Victrex and The University of Manchester, with the help of the Knowledge Centre for Materials Chemistry (KCMC), have started a project to produce a monomer raw material in a more sustainable way. The eventual aim is to reduce waste and energy use.
UK-based manufacturer of high-performance plastics, Victrex, states it has instigated this project in response to an increasing requirement for monomer raw material and a desire to be more sustainable. The idea is to create less waste in the production of the raw material, providing a higher purity that is more environmentally friendly and energy and resource efficient. This issue presents a significant challenge for Victrex and the industry as a whole.
Victrex initially looked to manage the project internally, but states it saw value in having external expertise to support the process.
Dr John Grasmeder, Technical Director at Victrex, said: “Whenever Victrex is thinking of new products and processes, the first people we speak to are the KCMC. Their Knowledge Managers have an excellent awareness of academic capabilities at UK universities and have a strong industry focus. Some academic institutions are more blue sky, but because KCMC works closely with industry, they get what industry is about – the need to access expertise to address commercial urgency.”
The KCMC helped Victrex identify the value that could be added by the organic chemistry and chemical engineering departments at The University of Manchester. Grasmeder adds: “The KCMC also helped coordinate a work programme across departments, something which can sometimes be challenging.”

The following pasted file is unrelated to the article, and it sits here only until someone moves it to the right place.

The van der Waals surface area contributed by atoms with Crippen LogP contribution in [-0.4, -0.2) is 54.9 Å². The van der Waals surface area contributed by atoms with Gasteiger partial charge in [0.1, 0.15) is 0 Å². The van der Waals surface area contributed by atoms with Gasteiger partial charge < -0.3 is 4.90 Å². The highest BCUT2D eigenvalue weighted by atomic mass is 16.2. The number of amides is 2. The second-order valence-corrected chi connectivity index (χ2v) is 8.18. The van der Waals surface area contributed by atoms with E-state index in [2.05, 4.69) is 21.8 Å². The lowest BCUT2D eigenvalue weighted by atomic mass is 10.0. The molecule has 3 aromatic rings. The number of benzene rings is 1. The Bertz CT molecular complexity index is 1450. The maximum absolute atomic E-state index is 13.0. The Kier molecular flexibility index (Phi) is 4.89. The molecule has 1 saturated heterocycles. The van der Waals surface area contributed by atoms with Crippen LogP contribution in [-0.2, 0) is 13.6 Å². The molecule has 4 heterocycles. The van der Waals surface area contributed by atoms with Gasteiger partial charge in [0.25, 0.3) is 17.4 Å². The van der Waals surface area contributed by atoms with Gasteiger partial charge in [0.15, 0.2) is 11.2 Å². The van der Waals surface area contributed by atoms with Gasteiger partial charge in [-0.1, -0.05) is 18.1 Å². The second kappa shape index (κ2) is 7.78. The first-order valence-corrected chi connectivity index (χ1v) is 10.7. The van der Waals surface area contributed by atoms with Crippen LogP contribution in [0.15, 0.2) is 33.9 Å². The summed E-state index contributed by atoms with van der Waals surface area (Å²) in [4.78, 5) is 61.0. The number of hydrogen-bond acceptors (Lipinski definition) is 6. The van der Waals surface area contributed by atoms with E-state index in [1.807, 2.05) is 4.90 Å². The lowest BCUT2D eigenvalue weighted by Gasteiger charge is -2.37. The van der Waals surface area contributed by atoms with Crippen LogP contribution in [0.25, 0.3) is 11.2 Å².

At the same time, the Technology Strategy Board opened a funding call for Sustainable Manufacturing for the Process Industry. Victrex and The University of Manchester jointly applied for and were awarded funding for a feasibility study.
A detailed planning stage has now started. Victrex is investing in capital equipment that will be used in the university department and Manchester is identifying a qualified individual to carry out work. The feasibility study will last for nine months.
If successful, the next stage will be to take from lab (working in grams) to the industrial pilot plant (working in kilograms). This will present additional scale up challenges due to the quantities of materials used, the need for bespoke equipment and the scalable differences relating to heat transfer.
The overall business objective is said to be to improve quality and security of supply. It will also improve product consistency and bring opportunities in new applications that can be used across the whole portfolio of products.
Grasmeder concludes “Reducing waste is one of the universal goals of the materials chemistry industries. No one has ever tried this approach before, but if it works it will be a huge boon to our business. These are exciting times.”